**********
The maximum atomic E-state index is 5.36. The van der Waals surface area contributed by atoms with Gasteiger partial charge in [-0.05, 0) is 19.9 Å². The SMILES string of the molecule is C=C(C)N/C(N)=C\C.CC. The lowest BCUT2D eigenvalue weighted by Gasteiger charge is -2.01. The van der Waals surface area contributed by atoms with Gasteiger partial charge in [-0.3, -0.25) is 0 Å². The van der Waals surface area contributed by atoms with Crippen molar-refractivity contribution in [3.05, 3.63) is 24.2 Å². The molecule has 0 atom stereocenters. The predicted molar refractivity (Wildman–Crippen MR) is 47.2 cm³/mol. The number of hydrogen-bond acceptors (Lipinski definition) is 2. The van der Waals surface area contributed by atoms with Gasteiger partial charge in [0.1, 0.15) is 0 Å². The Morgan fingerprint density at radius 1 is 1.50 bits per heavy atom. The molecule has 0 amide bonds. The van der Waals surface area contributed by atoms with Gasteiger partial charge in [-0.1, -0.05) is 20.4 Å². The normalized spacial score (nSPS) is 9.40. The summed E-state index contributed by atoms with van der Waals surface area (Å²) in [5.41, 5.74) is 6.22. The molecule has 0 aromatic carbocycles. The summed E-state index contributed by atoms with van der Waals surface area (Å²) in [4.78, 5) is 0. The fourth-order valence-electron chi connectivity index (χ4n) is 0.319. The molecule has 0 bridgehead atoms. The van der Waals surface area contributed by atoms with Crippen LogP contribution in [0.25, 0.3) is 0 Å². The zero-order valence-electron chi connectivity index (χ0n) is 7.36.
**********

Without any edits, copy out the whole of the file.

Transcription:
The maximum atomic E-state index is 5.36. The van der Waals surface area contributed by atoms with Gasteiger partial charge in [-0.05, 0) is 19.9 Å². The SMILES string of the molecule is C=C(C)N/C(N)=C\C.CC. The lowest BCUT2D eigenvalue weighted by Gasteiger charge is -2.01. The van der Waals surface area contributed by atoms with Gasteiger partial charge in [-0.3, -0.25) is 0 Å². The van der Waals surface area contributed by atoms with Crippen molar-refractivity contribution in [3.05, 3.63) is 24.2 Å². The molecule has 0 atom stereocenters. The predicted molar refractivity (Wildman–Crippen MR) is 47.2 cm³/mol. The number of hydrogen-bond acceptors (Lipinski definition) is 2. The van der Waals surface area contributed by atoms with Gasteiger partial charge in [0.1, 0.15) is 0 Å². The Morgan fingerprint density at radius 1 is 1.50 bits per heavy atom. The molecule has 0 amide bonds. The van der Waals surface area contributed by atoms with Gasteiger partial charge in [-0.1, -0.05) is 20.4 Å². The normalized spacial score (nSPS) is 9.40. The summed E-state index contributed by atoms with van der Waals surface area (Å²) in [5.41, 5.74) is 6.22. The molecule has 0 aromatic carbocycles. The summed E-state index contributed by atoms with van der Waals surface area (Å²) in [4.78, 5) is 0. The fourth-order valence-electron chi connectivity index (χ4n) is 0.319. The molecule has 0 bridgehead atoms. The van der Waals surface area contributed by atoms with Crippen LogP contribution in [0.25, 0.3) is 0 Å². The zero-order valence-electron chi connectivity index (χ0n) is 7.36.